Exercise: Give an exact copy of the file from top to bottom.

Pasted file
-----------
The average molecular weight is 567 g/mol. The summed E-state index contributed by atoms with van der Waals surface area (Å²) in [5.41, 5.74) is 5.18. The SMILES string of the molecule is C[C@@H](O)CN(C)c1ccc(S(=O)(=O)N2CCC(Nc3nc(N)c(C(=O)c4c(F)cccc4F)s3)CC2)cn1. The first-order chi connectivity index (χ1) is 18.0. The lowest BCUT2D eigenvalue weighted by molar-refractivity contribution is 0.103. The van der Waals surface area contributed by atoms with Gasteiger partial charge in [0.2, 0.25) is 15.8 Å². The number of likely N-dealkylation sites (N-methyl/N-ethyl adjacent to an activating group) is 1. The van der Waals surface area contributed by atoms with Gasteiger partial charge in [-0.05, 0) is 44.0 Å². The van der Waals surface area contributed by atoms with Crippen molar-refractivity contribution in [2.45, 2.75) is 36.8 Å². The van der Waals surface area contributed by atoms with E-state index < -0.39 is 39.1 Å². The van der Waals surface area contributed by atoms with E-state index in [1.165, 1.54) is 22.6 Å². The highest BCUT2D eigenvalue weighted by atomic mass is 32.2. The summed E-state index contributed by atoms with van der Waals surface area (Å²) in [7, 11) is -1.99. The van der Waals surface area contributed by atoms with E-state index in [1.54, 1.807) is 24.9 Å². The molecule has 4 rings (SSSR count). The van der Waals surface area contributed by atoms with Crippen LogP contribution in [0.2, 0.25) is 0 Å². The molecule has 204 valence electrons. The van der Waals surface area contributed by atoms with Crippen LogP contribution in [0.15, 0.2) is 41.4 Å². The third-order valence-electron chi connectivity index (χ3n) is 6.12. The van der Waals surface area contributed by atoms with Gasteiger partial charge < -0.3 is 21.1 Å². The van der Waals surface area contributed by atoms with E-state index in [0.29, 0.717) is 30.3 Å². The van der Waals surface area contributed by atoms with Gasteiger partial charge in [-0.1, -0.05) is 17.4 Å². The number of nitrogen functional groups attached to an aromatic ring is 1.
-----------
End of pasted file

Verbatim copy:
The average molecular weight is 567 g/mol. The summed E-state index contributed by atoms with van der Waals surface area (Å²) in [5.41, 5.74) is 5.18. The SMILES string of the molecule is C[C@@H](O)CN(C)c1ccc(S(=O)(=O)N2CCC(Nc3nc(N)c(C(=O)c4c(F)cccc4F)s3)CC2)cn1. The first-order chi connectivity index (χ1) is 18.0. The lowest BCUT2D eigenvalue weighted by molar-refractivity contribution is 0.103. The van der Waals surface area contributed by atoms with Gasteiger partial charge in [0.2, 0.25) is 15.8 Å². The number of likely N-dealkylation sites (N-methyl/N-ethyl adjacent to an activating group) is 1. The van der Waals surface area contributed by atoms with Gasteiger partial charge in [-0.05, 0) is 44.0 Å². The van der Waals surface area contributed by atoms with Crippen molar-refractivity contribution in [2.45, 2.75) is 36.8 Å². The van der Waals surface area contributed by atoms with E-state index < -0.39 is 39.1 Å². The van der Waals surface area contributed by atoms with E-state index in [1.165, 1.54) is 22.6 Å². The highest BCUT2D eigenvalue weighted by atomic mass is 32.2. The summed E-state index contributed by atoms with van der Waals surface area (Å²) in [7, 11) is -1.99. The van der Waals surface area contributed by atoms with E-state index in [1.54, 1.807) is 24.9 Å². The molecule has 4 rings (SSSR count). The van der Waals surface area contributed by atoms with Crippen LogP contribution in [0.2, 0.25) is 0 Å². The molecule has 204 valence electrons. The van der Waals surface area contributed by atoms with Crippen LogP contribution in [0.15, 0.2) is 41.4 Å². The third-order valence-electron chi connectivity index (χ3n) is 6.12. The van der Waals surface area contributed by atoms with Gasteiger partial charge < -0.3 is 21.1 Å². The van der Waals surface area contributed by atoms with E-state index in [0.29, 0.717) is 30.3 Å². The van der Waals surface area contributed by atoms with Gasteiger partial charge in [-0.1, -0.05) is 17.4 Å². The number of nitrogen functional groups attached to an aromatic ring is 1.